Graduate School

Regenerative medicine and tissue engineering

This course is part of the programme:
Molecular Genetics and Biotechnology graduate study programme (Third Level)

Objectives and competences

  • Students acquire knowledge of regenerative medicine that develops methods for regenerating, repairing or replacing damaged or diseased cells, organs or tissues and which involves the production and use of therapeutic stem cells, tissue engineering, and artificial organs.
  • Students learn about the importance of an interdisciplinary approach in restoring or replacing damaged or diseased tissue or organs.
  • Students gain a critical attitude towards different therapeutic approaches in regenerative medicine, know their perspectives and limitations; possible ethical concerns.



Content (Syllabus outline)

Regenerative medicine (introduction, meaning, translation approaches)

Preparation of cell cultures from surgical resects; methods of isolating, multiplying and studying cells; the importance of appropriate in vitro conditions.

Functional and structural studies of cell cultures and cell surgical tissue

Biomaterials as carriers in tissue engineering

Stem cells, their properties and role, as well as perspectives and constraints

Totipotent, pluripotent and multipotent cells Induction of pluripotent stem cells

Differentiation of stem cells

Embryonic stem cells

Use of stem cells in regenerative medicine and tissue engineering

Stem cells in the eye

Use of stem cells in epithelial regeneration

Fibroblasts and their transformation

Ethical aspects in the field of regenerative medicin

Intended learning outcomes

Students will learn about the most recent advancements in regenerative medicine and understand principles that define the stem cell properties, differentiation and reprogramming, as well as therapeutic approaches in regenerative medicine.


- Molecular Biology of the Cell, Editors: Alberts et al., Sixth edition, 2014, Garland Science, New York

- Relevant literature in the field


Attendance and active participation in class (20%), seminar (30%) and final exam (50%): Project / Seminar work is a midterm exam. • For the Seminar, participants can use all kinds of published sources of information, but not personal communications. • Seminar will be assessed according to: • Originality • The power of scientific arguments • Scientific regularity • Transparency of written explanation The final written examination serves to assess the understanding of the subject contents. The final exam is a written examination and consists of essay questions. The participants will solve the exams independently.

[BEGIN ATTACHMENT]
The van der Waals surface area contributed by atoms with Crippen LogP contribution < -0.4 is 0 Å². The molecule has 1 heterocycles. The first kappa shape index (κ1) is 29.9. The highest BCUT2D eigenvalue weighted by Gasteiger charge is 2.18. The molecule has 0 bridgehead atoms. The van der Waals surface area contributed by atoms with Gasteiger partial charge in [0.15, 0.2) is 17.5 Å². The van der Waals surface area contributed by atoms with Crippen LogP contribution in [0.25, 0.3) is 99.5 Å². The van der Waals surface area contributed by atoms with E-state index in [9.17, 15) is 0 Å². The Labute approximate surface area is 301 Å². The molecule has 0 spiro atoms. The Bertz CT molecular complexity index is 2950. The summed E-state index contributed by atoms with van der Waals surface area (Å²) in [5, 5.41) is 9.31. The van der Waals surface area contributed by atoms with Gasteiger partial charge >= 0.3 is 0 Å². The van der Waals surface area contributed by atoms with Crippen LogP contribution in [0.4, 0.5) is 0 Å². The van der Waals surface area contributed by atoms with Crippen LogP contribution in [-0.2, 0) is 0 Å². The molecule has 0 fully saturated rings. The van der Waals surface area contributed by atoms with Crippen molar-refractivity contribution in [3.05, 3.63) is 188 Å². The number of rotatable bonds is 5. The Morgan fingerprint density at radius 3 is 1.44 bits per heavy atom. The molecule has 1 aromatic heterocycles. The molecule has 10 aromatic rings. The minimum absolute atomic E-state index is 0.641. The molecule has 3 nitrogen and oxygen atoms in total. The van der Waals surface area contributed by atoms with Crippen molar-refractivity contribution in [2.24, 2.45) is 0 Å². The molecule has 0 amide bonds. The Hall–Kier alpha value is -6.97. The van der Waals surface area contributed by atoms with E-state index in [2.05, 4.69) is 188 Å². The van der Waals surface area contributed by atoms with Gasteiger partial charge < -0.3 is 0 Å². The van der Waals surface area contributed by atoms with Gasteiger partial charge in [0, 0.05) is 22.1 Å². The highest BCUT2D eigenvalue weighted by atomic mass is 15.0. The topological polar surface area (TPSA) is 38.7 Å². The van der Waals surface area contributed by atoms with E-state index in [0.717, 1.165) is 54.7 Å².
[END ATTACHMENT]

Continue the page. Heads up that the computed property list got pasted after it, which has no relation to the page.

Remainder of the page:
Lecturer's references

Doc. dr. Sofija Andjelić is assistant professor of Animal Physiology. She works at the University Medical Centre Ljubljana, Department of Ophthalmology. Her research is focused on human eye tissues, lens and cornea, for tissue engineering. She is investigating the functional and structural characteristics of the postoperative tissue and cultures, as well as Ca2+ signaling in cells in order to understand the connection between the Ca2+ homeostasis in individual cells, intercellular communication, pathology and potential for regeneration.

RECEK, Nina, ANDJELIĆ, Sofija, HOJNIK, Nataša, FILIPIČ, Gregor, LAZOVIĆ, Saša, VESEL, Alenka, PRIMC, Gregor, MOZETIČ, Miran, HAWLINA, Marko, PETROVSKI, Goran, CVELBAR, Uroš. Microplasma induced cell morphological changes and apoptosis of Ex Vivo cultured human anterior lens epithelial cells relevance to capsular opacification. PloS one, 2016, vol. 11, no. 11, str. 0165883-1-0165883-19

ANDJELIĆ, S, DRAŠLAR, K, LUMI, X, YAN, X, GRAW, J, FACSKÓ, A, HAWLINA, M, PETROVSKI, G. Morphological and proliferative studies on ex vivo cultured human anterior lens epithelial cells-relevance to capsular opacification. Acta ophthalmologica, 2015, 93 (6): e499-e506.

GOSAK, M, MARKOVIČ, R, FAJMUT, A, MARHL, M, HAWLINA, M, ANDJELIĆ*, S. The analysis of intracellular and intercellular calcium signaling in human anterior lens capsule epithelial cells with regard to different types and stages of the cataract. PloS one, 2015, 10 (12)

SZABÓ, Dóra Júlia, NOER, Agate, NAGYMIHÁLY, Richárd, JOSIFOVSKA, Natasha, ANDJELIĆ, Sofija, VERÉB, Zoltán, FACSKÓ, Andrea, MOE, Morten C., PETROVSKI, Goran. Long-term cultures of human cornea limbal explants form 3D structures ex vivo: implications for tissue engineering and clinical applications. PloS one, 2015, 10 (11).

ANDJELIĆ, Sofija, LUMI, Xhevat, VERÉB, Zoltán, JOSIFOVSKA, Natasha, FACSKÓ, Andrea, HAWLINA, Marko, PETROVSKI, Goran. A simple method for establishing adherent ex vivo explant cultures from human eye pathologies for use in subsequent calcium imaging and inflammatory studies. Journal of Immunology Research, 2014, 1-10.

University course code: 8MG024

Year of study: 1

Semester: 1-2

Course principal:



  • Lectures: 20 hours
  • Seminar: 20 hours
  • Individual work: 50 hours

Course type: elective

Languages: english

Learning and teaching methods:
• students are expected to actively participate in lectures and seminars and to attend classes. lectures will be complemented by discussion of the relevant literature in the field, which should improve students' critical thinking and communication skills. • independent study of literature, presentation of results. • as part of the course, students will prepare individual projects in written form, which will be then presented orally to professors and other participants.